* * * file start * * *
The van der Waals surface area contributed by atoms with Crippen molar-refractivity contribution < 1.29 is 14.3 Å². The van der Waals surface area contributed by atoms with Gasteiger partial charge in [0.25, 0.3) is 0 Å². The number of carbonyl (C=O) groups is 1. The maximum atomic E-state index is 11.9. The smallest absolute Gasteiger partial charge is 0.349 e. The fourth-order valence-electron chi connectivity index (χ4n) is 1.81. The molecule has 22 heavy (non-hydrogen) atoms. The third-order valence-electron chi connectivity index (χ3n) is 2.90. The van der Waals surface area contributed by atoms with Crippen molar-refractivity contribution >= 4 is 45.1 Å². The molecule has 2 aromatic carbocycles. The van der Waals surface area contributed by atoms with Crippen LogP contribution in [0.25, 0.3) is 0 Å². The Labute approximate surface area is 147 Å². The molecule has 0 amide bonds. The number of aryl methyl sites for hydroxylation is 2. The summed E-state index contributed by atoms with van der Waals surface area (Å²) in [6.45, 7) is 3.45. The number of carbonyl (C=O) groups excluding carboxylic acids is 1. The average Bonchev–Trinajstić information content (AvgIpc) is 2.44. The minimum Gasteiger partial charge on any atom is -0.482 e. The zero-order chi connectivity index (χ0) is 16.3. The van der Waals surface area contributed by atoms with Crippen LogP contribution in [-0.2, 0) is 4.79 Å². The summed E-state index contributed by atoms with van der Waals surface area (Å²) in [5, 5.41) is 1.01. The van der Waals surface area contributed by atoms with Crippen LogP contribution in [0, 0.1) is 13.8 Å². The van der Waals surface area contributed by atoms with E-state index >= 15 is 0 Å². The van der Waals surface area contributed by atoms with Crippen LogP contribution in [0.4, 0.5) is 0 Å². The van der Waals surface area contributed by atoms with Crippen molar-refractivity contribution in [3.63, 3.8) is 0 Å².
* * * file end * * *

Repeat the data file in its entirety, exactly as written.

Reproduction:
The van der Waals surface area contributed by atoms with Crippen molar-refractivity contribution < 1.29 is 14.3 Å². The van der Waals surface area contributed by atoms with Gasteiger partial charge in [0.25, 0.3) is 0 Å². The number of carbonyl (C=O) groups is 1. The maximum atomic E-state index is 11.9. The smallest absolute Gasteiger partial charge is 0.349 e. The fourth-order valence-electron chi connectivity index (χ4n) is 1.81. The molecule has 22 heavy (non-hydrogen) atoms. The third-order valence-electron chi connectivity index (χ3n) is 2.90. The van der Waals surface area contributed by atoms with Crippen molar-refractivity contribution >= 4 is 45.1 Å². The molecule has 2 aromatic carbocycles. The van der Waals surface area contributed by atoms with Crippen LogP contribution in [0.25, 0.3) is 0 Å². The Labute approximate surface area is 147 Å². The molecule has 0 amide bonds. The number of aryl methyl sites for hydroxylation is 2. The summed E-state index contributed by atoms with van der Waals surface area (Å²) in [6.45, 7) is 3.45. The number of carbonyl (C=O) groups excluding carboxylic acids is 1. The average Bonchev–Trinajstić information content (AvgIpc) is 2.44. The minimum Gasteiger partial charge on any atom is -0.482 e. The zero-order chi connectivity index (χ0) is 16.3. The van der Waals surface area contributed by atoms with Crippen LogP contribution in [-0.2, 0) is 4.79 Å². The summed E-state index contributed by atoms with van der Waals surface area (Å²) in [5, 5.41) is 1.01. The van der Waals surface area contributed by atoms with Crippen LogP contribution in [0, 0.1) is 13.8 Å². The van der Waals surface area contributed by atoms with E-state index >= 15 is 0 Å². The van der Waals surface area contributed by atoms with Crippen LogP contribution in [0.4, 0.5) is 0 Å². The van der Waals surface area contributed by atoms with Crippen molar-refractivity contribution in [3.63, 3.8) is 0 Å².